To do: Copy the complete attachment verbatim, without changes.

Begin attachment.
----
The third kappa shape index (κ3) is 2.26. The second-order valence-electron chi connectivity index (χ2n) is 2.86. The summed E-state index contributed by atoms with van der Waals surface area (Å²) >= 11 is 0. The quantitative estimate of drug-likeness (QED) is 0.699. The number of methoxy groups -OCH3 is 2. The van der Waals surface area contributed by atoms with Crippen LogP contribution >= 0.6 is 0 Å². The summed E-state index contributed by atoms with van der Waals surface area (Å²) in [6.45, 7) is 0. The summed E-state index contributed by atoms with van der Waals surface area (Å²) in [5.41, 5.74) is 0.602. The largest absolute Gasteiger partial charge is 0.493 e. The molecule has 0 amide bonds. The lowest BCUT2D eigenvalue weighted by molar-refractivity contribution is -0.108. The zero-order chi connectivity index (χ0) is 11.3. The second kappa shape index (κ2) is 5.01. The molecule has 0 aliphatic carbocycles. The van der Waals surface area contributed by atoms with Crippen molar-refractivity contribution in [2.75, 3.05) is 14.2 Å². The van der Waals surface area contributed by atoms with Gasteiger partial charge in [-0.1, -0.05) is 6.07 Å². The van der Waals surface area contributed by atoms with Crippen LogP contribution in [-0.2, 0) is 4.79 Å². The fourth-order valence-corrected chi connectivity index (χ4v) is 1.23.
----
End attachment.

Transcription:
The third kappa shape index (κ3) is 2.26. The second-order valence-electron chi connectivity index (χ2n) is 2.86. The summed E-state index contributed by atoms with van der Waals surface area (Å²) >= 11 is 0. The quantitative estimate of drug-likeness (QED) is 0.699. The number of methoxy groups -OCH3 is 2. The van der Waals surface area contributed by atoms with Crippen LogP contribution >= 0.6 is 0 Å². The summed E-state index contributed by atoms with van der Waals surface area (Å²) in [6.45, 7) is 0. The summed E-state index contributed by atoms with van der Waals surface area (Å²) in [5.41, 5.74) is 0.602. The largest absolute Gasteiger partial charge is 0.493 e. The molecule has 0 amide bonds. The lowest BCUT2D eigenvalue weighted by molar-refractivity contribution is -0.108. The zero-order chi connectivity index (χ0) is 11.3. The second kappa shape index (κ2) is 5.01. The molecule has 0 aliphatic carbocycles. The van der Waals surface area contributed by atoms with Crippen molar-refractivity contribution in [2.75, 3.05) is 14.2 Å². The van der Waals surface area contributed by atoms with Gasteiger partial charge in [-0.1, -0.05) is 6.07 Å². The van der Waals surface area contributed by atoms with Crippen LogP contribution in [-0.2, 0) is 4.79 Å². The fourth-order valence-corrected chi connectivity index (χ4v) is 1.23.